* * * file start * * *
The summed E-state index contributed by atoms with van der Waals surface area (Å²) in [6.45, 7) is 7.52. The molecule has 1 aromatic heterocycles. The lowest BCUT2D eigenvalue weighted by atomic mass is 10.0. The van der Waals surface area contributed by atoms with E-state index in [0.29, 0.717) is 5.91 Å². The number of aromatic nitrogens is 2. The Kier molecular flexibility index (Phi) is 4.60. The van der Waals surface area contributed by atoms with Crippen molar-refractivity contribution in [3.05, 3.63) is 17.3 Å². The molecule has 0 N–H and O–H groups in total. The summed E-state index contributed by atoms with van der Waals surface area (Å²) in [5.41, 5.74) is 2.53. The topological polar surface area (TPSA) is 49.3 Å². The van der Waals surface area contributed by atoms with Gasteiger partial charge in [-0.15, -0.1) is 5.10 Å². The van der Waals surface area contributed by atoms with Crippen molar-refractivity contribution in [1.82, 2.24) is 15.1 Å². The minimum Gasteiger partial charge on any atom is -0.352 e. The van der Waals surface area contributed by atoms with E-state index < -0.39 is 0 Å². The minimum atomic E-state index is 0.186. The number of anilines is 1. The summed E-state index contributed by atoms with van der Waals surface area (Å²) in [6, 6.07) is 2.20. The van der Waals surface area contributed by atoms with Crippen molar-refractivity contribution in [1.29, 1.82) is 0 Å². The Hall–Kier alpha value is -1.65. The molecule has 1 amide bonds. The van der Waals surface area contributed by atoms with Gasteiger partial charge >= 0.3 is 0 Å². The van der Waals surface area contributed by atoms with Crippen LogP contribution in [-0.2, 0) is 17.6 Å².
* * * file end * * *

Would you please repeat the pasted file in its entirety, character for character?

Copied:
The summed E-state index contributed by atoms with van der Waals surface area (Å²) in [6.45, 7) is 7.52. The molecule has 1 aromatic heterocycles. The lowest BCUT2D eigenvalue weighted by atomic mass is 10.0. The van der Waals surface area contributed by atoms with E-state index in [0.29, 0.717) is 5.91 Å². The number of aromatic nitrogens is 2. The Kier molecular flexibility index (Phi) is 4.60. The van der Waals surface area contributed by atoms with Crippen molar-refractivity contribution in [3.05, 3.63) is 17.3 Å². The molecule has 0 N–H and O–H groups in total. The summed E-state index contributed by atoms with van der Waals surface area (Å²) in [5.41, 5.74) is 2.53. The topological polar surface area (TPSA) is 49.3 Å². The van der Waals surface area contributed by atoms with Gasteiger partial charge in [-0.15, -0.1) is 5.10 Å². The van der Waals surface area contributed by atoms with Crippen molar-refractivity contribution in [1.82, 2.24) is 15.1 Å². The minimum Gasteiger partial charge on any atom is -0.352 e. The van der Waals surface area contributed by atoms with E-state index < -0.39 is 0 Å². The minimum atomic E-state index is 0.186. The number of anilines is 1. The summed E-state index contributed by atoms with van der Waals surface area (Å²) in [6, 6.07) is 2.20. The van der Waals surface area contributed by atoms with Crippen molar-refractivity contribution in [1.29, 1.82) is 0 Å². The Hall–Kier alpha value is -1.65. The molecule has 1 amide bonds. The van der Waals surface area contributed by atoms with Gasteiger partial charge >= 0.3 is 0 Å². The van der Waals surface area contributed by atoms with Crippen LogP contribution in [-0.2, 0) is 17.6 Å².